Dart game on point

When we heard a new brewery was opening in downtown Glens Falls, we couldn’t have been more excited. Not only are we lovers of craft beer, we’re equally as smitten with beer-centric design. After Mean Max Brew Works opened in the summer of 2014, the stars aligned and we got the chance to create a suite of sub-brands for their mainstay offerings. John Coleman, Matt Britt and I created several concepts for our initial presentation, with John’s concept coming out as the client (and agency) favorite. After a lot of research, taste-testing, sketching, taste-testing, illustration and more taste-testing we arrived at a system of beer brands as bold as the beer itself.

Lower Wolf Jaw Double IPA

One-color lockup for Lower Wolf Jaw Double IPA — part of the Mean Max Great Range Series.

 

Chaser English Pale Ale

 

Das Mean Max German Altbier

Somewhere in the middle of our design process, John and I joined the Mean Max Dart League. Although we started as mere freelance dartists, we’ve become quite the marksmen as our weekly matches have progressed.

Johnny Bullseye

While our skills might not translate to the league leader board (we currently have a firm grip on last place), our Trampoline-sponsored uniforms are unparalleled.

Dart League Shirt, Front

Dart League Shirt, back

Tonight marks our final match, but we’re already looking forward to next season (which starts in April). During the long off-season we’ll be staying in peak shape (12-ounce curls), contemplating free agency and exploring more uniform options. Tear-away pants and branded sweatbands are just the start. On a related note, if anyone has a smoke machine or confetti cannon to donate for our opening warm-up routine, please contact us. Cheers!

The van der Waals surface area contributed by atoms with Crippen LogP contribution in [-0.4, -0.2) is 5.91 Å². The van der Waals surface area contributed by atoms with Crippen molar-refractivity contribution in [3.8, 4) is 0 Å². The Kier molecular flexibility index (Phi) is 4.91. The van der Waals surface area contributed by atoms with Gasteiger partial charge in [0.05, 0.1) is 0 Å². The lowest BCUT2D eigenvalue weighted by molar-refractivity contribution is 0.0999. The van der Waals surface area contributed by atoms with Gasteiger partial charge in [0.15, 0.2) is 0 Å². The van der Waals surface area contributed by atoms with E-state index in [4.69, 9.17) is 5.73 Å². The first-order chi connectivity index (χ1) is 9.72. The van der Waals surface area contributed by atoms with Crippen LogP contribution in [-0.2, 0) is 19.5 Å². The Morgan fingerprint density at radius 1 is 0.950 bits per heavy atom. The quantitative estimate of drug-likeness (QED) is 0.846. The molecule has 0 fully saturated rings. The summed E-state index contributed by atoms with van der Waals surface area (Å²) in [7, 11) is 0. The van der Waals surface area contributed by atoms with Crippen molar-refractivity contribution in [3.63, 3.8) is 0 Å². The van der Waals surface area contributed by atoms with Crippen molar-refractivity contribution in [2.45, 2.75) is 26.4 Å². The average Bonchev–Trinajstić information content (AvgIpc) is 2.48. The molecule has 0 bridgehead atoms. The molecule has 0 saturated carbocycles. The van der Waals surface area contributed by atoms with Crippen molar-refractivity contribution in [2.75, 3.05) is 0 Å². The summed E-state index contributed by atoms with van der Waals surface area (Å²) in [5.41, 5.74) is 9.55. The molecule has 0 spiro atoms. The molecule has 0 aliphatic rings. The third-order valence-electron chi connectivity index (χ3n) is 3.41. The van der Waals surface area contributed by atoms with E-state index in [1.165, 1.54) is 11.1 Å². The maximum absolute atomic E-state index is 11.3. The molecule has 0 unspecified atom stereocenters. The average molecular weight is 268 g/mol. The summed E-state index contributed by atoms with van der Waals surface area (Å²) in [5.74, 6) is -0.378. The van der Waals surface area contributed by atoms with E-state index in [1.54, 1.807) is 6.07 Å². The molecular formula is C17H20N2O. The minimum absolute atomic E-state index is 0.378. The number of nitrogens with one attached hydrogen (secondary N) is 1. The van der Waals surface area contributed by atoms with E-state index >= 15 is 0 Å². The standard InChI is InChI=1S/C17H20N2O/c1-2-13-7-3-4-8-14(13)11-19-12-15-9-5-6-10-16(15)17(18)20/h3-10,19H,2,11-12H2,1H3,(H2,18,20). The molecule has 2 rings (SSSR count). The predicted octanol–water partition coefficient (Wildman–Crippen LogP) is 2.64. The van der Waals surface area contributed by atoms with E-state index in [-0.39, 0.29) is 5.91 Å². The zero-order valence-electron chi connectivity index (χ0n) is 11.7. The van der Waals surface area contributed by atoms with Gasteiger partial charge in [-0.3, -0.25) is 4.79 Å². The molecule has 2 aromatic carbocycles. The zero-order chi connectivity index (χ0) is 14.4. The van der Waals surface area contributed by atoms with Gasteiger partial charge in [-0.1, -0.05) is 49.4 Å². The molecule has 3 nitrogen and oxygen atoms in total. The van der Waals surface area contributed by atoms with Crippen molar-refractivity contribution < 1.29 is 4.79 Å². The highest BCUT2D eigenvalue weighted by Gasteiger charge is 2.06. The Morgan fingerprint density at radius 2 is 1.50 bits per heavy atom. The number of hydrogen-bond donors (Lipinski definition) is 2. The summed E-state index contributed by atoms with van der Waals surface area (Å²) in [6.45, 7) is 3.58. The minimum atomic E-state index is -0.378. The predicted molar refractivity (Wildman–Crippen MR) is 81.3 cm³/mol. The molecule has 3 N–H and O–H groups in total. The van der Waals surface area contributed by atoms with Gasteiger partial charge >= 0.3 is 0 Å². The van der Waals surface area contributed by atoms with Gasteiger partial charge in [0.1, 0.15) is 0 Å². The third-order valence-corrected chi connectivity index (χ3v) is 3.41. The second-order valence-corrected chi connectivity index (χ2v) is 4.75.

Dartboard Chalkboard

Splashtag

Late last year we started working with Loews Don CeSar on a suite of materials for their New Year’s Eve event. The campaign we created was a success for the team in St. Pete’s, who saw record numbers, and a blast creatively for our shop.

We were tickled pink to help conceive and build out a social media contest for them to run in February, coinciding with the release of Fifty Shade of Grey. There was a spirited back and forth of ideas, before the #FlirtyShades campaign was born.

Using iconic images of the resort, we launched a campaign to invite fans to determine their favorite shade of pink. The prize, of course, being a fabulous experience at Loews Don CeSar. The response was hot.

• 8,400 visits on Facebook
• Well over 1,000 entries (more than all other 2014 promotions combined)
• 178 shares

Flirty_Shades
We’re looking forward to more opportunities to turn up the temperature on destination marketing elements for this beautiful resort.

 

Feelin’ 22

You learn a lot of interesting things when you’re the youngest person in an office. For instance, it has come to my attention that not everyone considers the Backstreet Boys the height of 90’s music.

It’s been seven months here at Trampoline, and it still hasn’t really hit me that I’m 22 with a “real job”. I’m actually using my college degree? I’m doing meaningful work that I love? Things I’ve worked on have won awards?! Haha it’s almost like I’m an adult. Wait…

Leading a critique/having a staring contest against that entire bowl on M&Ms on the table